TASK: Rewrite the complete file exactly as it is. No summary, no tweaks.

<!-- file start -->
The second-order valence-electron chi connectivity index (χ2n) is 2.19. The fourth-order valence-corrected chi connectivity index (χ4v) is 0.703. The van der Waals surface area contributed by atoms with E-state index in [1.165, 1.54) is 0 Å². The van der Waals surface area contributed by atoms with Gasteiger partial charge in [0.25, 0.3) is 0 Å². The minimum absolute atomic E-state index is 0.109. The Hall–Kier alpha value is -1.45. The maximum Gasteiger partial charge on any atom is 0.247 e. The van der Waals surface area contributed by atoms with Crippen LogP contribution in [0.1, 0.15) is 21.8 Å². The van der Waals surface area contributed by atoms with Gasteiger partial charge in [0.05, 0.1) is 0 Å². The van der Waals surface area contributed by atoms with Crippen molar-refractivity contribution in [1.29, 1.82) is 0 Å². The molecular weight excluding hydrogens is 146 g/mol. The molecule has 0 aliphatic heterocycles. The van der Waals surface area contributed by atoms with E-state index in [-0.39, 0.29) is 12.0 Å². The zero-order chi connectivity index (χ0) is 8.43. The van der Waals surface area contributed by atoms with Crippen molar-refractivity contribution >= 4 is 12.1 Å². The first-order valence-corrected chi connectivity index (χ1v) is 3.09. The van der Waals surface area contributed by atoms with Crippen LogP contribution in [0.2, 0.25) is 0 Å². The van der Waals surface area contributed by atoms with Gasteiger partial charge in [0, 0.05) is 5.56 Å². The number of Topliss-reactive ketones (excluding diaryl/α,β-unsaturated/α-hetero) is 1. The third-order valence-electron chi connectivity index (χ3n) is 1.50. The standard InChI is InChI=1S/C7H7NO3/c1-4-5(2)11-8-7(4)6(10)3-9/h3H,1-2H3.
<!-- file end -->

The second-order valence-electron chi connectivity index (χ2n) is 2.19. The fourth-order valence-corrected chi connectivity index (χ4v) is 0.703. The van der Waals surface area contributed by atoms with E-state index in [1.165, 1.54) is 0 Å². The van der Waals surface area contributed by atoms with Gasteiger partial charge in [0.25, 0.3) is 0 Å². The minimum absolute atomic E-state index is 0.109. The Hall–Kier alpha value is -1.45. The maximum Gasteiger partial charge on any atom is 0.247 e. The van der Waals surface area contributed by atoms with Crippen LogP contribution in [0.1, 0.15) is 21.8 Å². The van der Waals surface area contributed by atoms with Gasteiger partial charge in [0.05, 0.1) is 0 Å². The van der Waals surface area contributed by atoms with Crippen molar-refractivity contribution in [1.29, 1.82) is 0 Å². The molecular weight excluding hydrogens is 146 g/mol. The molecule has 0 aliphatic heterocycles. The van der Waals surface area contributed by atoms with E-state index in [-0.39, 0.29) is 12.0 Å². The zero-order chi connectivity index (χ0) is 8.43. The van der Waals surface area contributed by atoms with Crippen molar-refractivity contribution >= 4 is 12.1 Å². The first-order valence-corrected chi connectivity index (χ1v) is 3.09. The van der Waals surface area contributed by atoms with Crippen LogP contribution in [0.2, 0.25) is 0 Å². The van der Waals surface area contributed by atoms with Gasteiger partial charge in [0, 0.05) is 5.56 Å². The number of Topliss-reactive ketones (excluding diaryl/α,β-unsaturated/α-hetero) is 1. The third-order valence-electron chi connectivity index (χ3n) is 1.50. The standard InChI is InChI=1S/C7H7NO3/c1-4-5(2)11-8-7(4)6(10)3-9/h3H,1-2H3.